Rand Cooper ’80 is spot-on (First Words, Spring 2019). I have lived with a landline and no TV for the past 50 years. I consult my computer but once daily and have missed nothing, have read more classics, spent more time in conversation with family and friends and now, in retirement, hike mountains daily and kayak and sail without the aid or intrusion of a cell phone. I feel sorry for so many I see totally absorbed in a “cell-cocoon” while life passes them by.
Jon Rohde ’63
Cape Town, South Africa
I was lucky to have Professor Baird for English 1–2 (“A Baird Bounty,” College Row, Summer 2019). My first composition was two and a half pages, double-spaced. It came back with the first two pages and part of the third crossed out, leaving about two paragraphs, with a “35” scrawled across the top! I called Professor Baird from a pay phone and asked in my shaking voice, “Sir, is that my grade?”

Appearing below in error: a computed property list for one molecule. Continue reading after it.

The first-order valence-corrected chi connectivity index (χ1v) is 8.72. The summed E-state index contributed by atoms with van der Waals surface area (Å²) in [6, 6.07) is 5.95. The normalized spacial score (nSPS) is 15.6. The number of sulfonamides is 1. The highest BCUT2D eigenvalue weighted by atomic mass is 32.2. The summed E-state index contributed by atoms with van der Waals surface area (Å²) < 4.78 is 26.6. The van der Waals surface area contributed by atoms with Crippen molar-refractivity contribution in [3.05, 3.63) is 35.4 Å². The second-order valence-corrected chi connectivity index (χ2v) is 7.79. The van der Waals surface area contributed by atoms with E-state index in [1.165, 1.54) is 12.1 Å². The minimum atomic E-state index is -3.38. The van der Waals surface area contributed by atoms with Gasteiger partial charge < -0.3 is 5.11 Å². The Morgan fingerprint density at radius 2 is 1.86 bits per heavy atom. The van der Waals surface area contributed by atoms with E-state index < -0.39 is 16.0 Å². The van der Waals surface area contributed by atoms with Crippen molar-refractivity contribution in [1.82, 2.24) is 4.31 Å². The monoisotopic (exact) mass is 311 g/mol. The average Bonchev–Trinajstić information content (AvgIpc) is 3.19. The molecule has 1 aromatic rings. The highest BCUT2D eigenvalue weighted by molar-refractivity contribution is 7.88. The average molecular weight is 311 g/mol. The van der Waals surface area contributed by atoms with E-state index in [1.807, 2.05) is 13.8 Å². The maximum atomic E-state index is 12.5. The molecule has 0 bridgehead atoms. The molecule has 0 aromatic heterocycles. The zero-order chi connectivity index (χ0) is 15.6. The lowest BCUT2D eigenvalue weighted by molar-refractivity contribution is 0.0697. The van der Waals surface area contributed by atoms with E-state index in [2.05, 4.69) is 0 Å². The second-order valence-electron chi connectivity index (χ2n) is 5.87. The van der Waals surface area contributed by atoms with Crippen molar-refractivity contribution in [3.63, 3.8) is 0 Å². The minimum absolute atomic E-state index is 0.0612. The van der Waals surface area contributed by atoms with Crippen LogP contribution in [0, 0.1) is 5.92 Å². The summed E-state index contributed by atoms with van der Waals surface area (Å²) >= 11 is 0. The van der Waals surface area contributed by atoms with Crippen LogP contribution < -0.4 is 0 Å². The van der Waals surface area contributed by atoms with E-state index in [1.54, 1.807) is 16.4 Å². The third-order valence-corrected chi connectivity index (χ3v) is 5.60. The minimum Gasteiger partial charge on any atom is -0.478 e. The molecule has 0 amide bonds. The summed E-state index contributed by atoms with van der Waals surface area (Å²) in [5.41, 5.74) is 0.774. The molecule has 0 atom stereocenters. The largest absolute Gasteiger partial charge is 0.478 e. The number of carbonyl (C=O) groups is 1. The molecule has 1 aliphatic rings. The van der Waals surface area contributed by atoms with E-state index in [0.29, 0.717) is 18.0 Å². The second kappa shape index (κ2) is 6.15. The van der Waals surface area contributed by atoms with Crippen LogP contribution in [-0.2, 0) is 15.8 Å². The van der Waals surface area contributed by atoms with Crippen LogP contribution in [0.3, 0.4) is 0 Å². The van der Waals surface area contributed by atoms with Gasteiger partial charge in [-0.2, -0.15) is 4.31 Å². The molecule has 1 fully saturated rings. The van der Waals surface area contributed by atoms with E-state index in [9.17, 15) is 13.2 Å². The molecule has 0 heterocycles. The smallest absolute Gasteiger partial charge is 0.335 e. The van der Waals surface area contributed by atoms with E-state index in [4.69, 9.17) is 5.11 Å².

“No. I don’t give grades on individual comps. It’s the number of copies I asked for! Don’t worry. You will come along.” And the whole class got to hear what was wrong with several classmates’ papers, including mine. Mercifully, he didn’t identify the writers.
I now believe he made the effort to find out about me from the dean, and learned that I was a relatively poor farm boy who was out of place at Amherst in terms of preparation.